thiotim writes "I'm a senior developer, in the field for 15 years. Although I still love the work, I hate the hiring process. The job boards are swamped by anonymous, generic recruiter postings. You can't tell what company is actually hiring and all the posts are pretty much just a checklist of skills. They are cog-in-the-wheel ads, leaving you no way to distinguish between places you would love to work at and those that you would just tolerate. There are niche boards with direct postings, but they are scattered and don't have enough postings to be useful for an active job seeker. It's a problem for both job-seeker and employer:
  • The job-searcher can't pre-screen. You have to answer a generic ad to find out if the real job is even acceptable — almost impossible to find your dream job.
  • The employer doesn't get responders with specific interest in their company, product, or work environment. How could they?
  • The ads foster an attitude that whether someone is smart, quick, or interested doesn't matter — all that counts is XXX years experience with YYY.
I recently tried to help by launching a free principals-only job board (nameless — this is not a slashvertisement). I'd expected a groundswell of grassroots support for such a venue, but it's turning out to be more difficult than I expected. I don't know if it is because there simply aren't enough people interested, or because I can't get the word out.
  • Is this an issue that you care about? Do you think it is a serious problem in the industry?
  • Do you think that a centralized, principals-only job board is a valid solution? If so, how would you go about promoting it? The typical venues have their hand in the IT hiring pie and view it as an unwanted competitor. Bloggers have niche boards, craigslist has a board (but it's being swamped), user groups have job boards (mostly recruiter ads), newsgroups seem to be pretty much dead, and google ads cost too much over the long haul. If you don't already have a highly-trafficked blog to promote it... what would you do?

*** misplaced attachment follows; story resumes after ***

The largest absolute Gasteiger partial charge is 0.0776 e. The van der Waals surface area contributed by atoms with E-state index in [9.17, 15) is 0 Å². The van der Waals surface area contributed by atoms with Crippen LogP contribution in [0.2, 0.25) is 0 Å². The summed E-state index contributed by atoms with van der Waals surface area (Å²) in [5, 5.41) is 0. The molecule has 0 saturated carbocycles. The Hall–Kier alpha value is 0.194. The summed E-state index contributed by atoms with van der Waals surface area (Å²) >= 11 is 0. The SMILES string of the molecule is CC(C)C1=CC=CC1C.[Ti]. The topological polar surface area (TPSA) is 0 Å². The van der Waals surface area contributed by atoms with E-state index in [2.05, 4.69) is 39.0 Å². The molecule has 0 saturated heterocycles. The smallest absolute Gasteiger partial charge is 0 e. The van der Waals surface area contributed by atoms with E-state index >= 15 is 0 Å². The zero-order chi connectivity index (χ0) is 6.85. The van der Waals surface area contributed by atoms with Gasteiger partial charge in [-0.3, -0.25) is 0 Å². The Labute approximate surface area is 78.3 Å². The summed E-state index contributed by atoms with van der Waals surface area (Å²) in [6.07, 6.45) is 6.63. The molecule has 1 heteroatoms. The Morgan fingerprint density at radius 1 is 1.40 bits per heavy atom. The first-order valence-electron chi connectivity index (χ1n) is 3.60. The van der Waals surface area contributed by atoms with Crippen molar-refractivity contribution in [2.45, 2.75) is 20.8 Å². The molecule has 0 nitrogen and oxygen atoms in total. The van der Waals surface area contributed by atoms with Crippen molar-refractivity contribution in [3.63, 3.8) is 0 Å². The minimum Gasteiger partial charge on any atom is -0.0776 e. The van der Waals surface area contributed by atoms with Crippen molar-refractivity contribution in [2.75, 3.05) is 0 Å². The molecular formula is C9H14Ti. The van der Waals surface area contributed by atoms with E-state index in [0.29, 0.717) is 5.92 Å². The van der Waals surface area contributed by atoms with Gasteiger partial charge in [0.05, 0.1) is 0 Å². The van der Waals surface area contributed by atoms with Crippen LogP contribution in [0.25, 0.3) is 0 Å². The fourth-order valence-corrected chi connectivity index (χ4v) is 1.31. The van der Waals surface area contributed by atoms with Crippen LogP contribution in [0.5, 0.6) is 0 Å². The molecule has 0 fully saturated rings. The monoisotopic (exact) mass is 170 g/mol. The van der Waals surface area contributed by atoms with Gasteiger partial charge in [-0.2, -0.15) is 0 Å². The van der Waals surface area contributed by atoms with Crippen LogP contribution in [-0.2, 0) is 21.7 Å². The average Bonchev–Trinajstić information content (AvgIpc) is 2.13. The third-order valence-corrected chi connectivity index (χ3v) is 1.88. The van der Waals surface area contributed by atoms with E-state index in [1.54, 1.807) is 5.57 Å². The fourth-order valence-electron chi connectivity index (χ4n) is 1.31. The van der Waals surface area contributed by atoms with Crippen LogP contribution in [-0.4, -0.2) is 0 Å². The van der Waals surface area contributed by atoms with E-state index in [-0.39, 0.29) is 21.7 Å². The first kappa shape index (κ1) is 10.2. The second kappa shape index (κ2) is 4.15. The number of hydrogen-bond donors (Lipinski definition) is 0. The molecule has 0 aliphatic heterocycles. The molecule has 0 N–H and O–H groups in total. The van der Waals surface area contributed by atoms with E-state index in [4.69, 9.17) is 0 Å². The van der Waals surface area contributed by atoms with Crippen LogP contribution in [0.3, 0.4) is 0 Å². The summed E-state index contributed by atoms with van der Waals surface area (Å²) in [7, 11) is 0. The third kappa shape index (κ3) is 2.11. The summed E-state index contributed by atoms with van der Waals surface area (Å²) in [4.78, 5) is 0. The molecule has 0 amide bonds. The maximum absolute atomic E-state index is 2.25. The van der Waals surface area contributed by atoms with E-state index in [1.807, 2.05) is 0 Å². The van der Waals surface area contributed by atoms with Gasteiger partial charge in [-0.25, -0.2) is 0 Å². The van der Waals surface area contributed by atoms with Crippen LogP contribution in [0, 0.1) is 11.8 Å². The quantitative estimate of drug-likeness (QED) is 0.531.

"
Programming

When a CGI Script is the Most Elegant Solution 256

Posted by CmdrTaco
from the the-answers-is-always dept.
An anonymous reader writes "Writing local Web applications can be quick, easy, and efficient for solving specific Intranet problems. Learn why a Web browser is sometimes a better interface than a GUI application and why experienced Web developers find themselves struggling to learn a GUI toolkit, and descover that a simple CGI script would serve their needs perfectly well, if not better."
Google

+ - Google Traffic Maps Now Live In 30 US Cities

Submitted by
Unleashed2k
Unleashed2k writes "For more than 30 major U.S. cities, you can now see up-to-date traffic conditions to help you plan your schedule and route. If you're in San Francisco, New York , Chicago, Dallas, or any of the other cities we now include, just click on the traffic button to show current traffic speeds directly on the map. If your route shows red, you're looking at a stop-and-go commute; yellow, you could be a little late for dinner; green, you've got smooth sailing. Click here for more information"
Enlightenment

+ - Humans hardwired to believe in supernatural deity?

Submitted by dohcrx
dohcrx (979568) writes "According to a New York Times article published March 4, 2007 6 in 10 Americans believe in the devil and hell, 7 in 10 believe in angels, heaven and the existence of miracles and life after death while 92% believe in a personal God.

"When a trait is universal, evolutionary biologists look for a genetic explanation and wonder how that gene or genes might enhance survival or reproductive success."

"Which is the better biological explanation for a belief in God — evolutionary adaptation or neurological accident? Is there something about the cognitive functioning of humans that makes us receptive to belief in a supernatural deity?"

"Religion made incursions into the traditional domain of science with attempts to bring intelligent design into the biology classroom and to choke off human embryonic stem-cell research on religious grounds. Scientists responded with counterincursions. Experts from the hard sciences, like evolutionary biology and cognitive neuroscience, joined anthropologists and psychologists in the study of religion, making God an object of scientific inquiry.""